The OECD’s Better Life Index attempts to compare well-being amongst OECD nations using education, housing, environment measures. The Economist has reproduced this graphic, which ranks Australia first, the USA second and Norway third.
On the one hand these types of surveys are useful because they measure social conditions rather than simply material wealth. On the other hand, this particular graphic neglects other socio-economic measures that give a different picture of national well-being.
For example, the Index makes a sweeping statement about gender: “Taking all 11 topics of the BLI into account, the differences between women and men’s well-being are small. However, there are topics where men do much better than women, such as for instance jobs and earnings. Conversely, women fare better than men in health, education, community and life satisfaction.”
This does not really reflect social science data, which show how men and women’s mental health differs according to marital status, life stage, social network support. The 2012 World Development Report compares low, median and high income nations, noting that men in Australia and the USA are over-represented in violent crimes and incarceration. Moreover, domestic inequalities and social welfare distribution mean that these countries are ranked lower than Scandinavian nations. High-res

The OECD’s Better Life Index attempts to compare well-being amongst OECD nations using education, housing, environment measures. The Economist has reproduced this graphic, which ranks Australia first, the USA second and Norway third.

On the one hand these types of surveys are useful because they measure social conditions rather than simply material wealth. On the other hand, this particular graphic neglects other socio-economic measures that give a different picture of national well-being.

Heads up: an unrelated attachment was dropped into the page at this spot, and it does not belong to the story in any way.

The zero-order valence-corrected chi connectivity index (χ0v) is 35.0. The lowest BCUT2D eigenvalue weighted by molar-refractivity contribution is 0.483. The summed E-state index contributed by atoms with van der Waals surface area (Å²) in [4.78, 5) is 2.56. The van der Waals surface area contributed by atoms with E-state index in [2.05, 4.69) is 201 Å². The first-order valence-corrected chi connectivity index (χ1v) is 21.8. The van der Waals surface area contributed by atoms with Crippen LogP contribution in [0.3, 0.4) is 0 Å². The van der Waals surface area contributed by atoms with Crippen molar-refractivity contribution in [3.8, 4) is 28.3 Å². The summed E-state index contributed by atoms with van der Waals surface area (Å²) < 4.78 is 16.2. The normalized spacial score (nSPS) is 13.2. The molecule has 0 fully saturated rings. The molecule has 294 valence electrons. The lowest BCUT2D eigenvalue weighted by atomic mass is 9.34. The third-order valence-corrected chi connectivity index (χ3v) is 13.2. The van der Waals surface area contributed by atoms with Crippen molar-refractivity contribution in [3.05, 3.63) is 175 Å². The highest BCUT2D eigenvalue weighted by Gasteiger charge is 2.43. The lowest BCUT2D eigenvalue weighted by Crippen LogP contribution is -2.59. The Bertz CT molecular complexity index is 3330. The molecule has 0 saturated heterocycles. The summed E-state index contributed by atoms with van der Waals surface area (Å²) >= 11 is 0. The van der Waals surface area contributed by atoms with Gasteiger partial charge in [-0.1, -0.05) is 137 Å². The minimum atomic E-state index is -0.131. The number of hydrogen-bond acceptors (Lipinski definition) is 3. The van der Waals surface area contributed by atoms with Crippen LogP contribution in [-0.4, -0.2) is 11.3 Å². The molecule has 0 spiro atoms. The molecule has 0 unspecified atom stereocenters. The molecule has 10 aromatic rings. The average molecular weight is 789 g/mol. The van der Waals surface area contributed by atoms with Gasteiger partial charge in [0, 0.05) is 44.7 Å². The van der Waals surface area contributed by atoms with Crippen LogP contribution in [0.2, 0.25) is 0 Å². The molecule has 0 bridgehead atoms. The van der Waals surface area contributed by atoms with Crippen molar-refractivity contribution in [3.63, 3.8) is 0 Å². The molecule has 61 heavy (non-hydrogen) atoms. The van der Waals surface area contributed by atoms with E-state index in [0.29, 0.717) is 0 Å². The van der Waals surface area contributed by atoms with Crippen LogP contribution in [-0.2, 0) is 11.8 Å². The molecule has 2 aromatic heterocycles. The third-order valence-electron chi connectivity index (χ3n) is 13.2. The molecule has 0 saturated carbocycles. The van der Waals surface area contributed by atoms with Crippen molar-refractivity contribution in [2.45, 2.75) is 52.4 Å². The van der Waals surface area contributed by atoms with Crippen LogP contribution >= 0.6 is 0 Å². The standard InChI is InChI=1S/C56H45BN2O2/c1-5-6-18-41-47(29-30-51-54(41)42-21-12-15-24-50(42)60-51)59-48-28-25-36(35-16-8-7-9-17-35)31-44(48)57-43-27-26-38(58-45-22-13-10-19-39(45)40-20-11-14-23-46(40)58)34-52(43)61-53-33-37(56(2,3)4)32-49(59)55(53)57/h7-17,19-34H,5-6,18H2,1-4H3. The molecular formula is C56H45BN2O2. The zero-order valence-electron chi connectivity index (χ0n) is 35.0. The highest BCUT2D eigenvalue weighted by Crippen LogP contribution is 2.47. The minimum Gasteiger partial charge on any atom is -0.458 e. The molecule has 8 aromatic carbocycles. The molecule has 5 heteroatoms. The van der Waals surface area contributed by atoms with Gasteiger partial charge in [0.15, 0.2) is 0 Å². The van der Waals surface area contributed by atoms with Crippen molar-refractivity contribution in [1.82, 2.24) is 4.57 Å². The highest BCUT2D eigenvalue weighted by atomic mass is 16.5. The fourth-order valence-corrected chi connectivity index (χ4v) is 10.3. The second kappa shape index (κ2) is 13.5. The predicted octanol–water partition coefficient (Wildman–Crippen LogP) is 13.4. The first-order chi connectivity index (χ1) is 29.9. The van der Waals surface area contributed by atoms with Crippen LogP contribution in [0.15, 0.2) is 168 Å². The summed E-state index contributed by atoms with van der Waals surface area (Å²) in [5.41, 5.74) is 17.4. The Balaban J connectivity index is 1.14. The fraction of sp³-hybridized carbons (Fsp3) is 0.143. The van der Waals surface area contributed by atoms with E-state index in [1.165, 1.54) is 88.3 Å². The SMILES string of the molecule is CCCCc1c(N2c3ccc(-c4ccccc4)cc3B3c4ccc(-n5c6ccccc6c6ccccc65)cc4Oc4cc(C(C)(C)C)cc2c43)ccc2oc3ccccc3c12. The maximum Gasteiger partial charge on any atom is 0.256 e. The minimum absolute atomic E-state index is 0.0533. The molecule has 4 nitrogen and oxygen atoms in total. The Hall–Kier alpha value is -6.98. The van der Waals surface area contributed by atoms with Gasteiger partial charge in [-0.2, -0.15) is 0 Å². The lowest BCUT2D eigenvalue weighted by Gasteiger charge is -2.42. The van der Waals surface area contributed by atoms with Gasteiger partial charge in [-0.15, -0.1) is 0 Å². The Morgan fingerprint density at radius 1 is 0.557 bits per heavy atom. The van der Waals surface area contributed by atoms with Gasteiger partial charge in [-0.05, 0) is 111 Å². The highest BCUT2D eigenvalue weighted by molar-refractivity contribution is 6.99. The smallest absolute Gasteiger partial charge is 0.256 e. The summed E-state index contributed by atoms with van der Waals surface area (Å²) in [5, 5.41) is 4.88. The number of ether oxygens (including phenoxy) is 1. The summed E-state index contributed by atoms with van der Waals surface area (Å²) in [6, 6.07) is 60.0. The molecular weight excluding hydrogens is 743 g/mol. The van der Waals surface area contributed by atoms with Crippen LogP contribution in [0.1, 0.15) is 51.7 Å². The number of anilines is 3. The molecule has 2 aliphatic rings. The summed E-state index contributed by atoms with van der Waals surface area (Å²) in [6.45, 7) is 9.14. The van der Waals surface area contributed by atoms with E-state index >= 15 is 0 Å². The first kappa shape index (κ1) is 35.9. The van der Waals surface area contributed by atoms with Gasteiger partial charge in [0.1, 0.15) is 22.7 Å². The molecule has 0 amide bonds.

For example, the Index makes a sweeping statement about gender: “Taking all 11 topics of the BLI into account, the differences between women and men’s well-being are small. However, there are topics where men do much better than women, such as for instance jobs and earnings. Conversely, women fare better than men in health, education, community and life satisfaction.”

This does not really reflect social science data, which show how men and women’s mental health differs according to marital status, life stage, social network support. The 2012 World Development Report compares low, median and high income nations, noting that men in Australia and the USA are over-represented in violent crimes and incarceration. Moreover, domestic inequalities and social welfare distribution mean that these countries are ranked lower than Scandinavian nations.

Dominant discourse of whiteness in The Economist

Economist-Staff is a website whose sole purpose is to point out white cultural dominance within The Economist, one of the world’s most respected economic publications. The Economist magazine shapes its global economic analyses through highly specific racial, ethnic and linguistic lenses.
The Economist-Staff website began in response to an article in The Economist that attempted to answer “Why are Korean women so good at golf?” The Economist Staff points out that is a problematic question to begin with, let alone the article itself, which reproduces racial and ethnic stereotypes. Check out the rest of the Economist-Staff site, which refutes The Economist's claims that the magazine is about diversity, and that it is “the enemy of privilege, pomposity and predictability”. In the graphics below, we see that one way through which whiteness discourses are perpetuated in the magazine is through the English language.

Languages spoken by The Economist Editorial Staff

*Language list is based on the selection from the staff directory

Specialised Countries & Languages Spoken by Staff


9 of 9
United Kingdom
specialists speak
English

2 of 2
Russia
specialists speak
Russian

3 of 7
China
specialists speak
Chinese

0 of 3
Japan
specialists speak
Japanese

2 of 6
Middle East & North Africa
specialists speak
Arabic

1 of 6
speak
Hebrew

1 of 6
speak
Persian

0 of 5
Sub-Saharan Africa
specialists speak
Afrikaans

3 of 5
speak
French

0 of 5
speak
Swahili

3 of 6
Latin & South America
specialists speak
Portuguese

4 of 6
speak
Spanish

0 of 4
South Asia
specialists speak
Bengali

4 of 4
speak
English

0 of 4
speak
Hindi

0 of 4
speak
Gujarati

*Language lists are alphabetically displayed, and based on the selection from the staff directory

Source: Economist-Staff.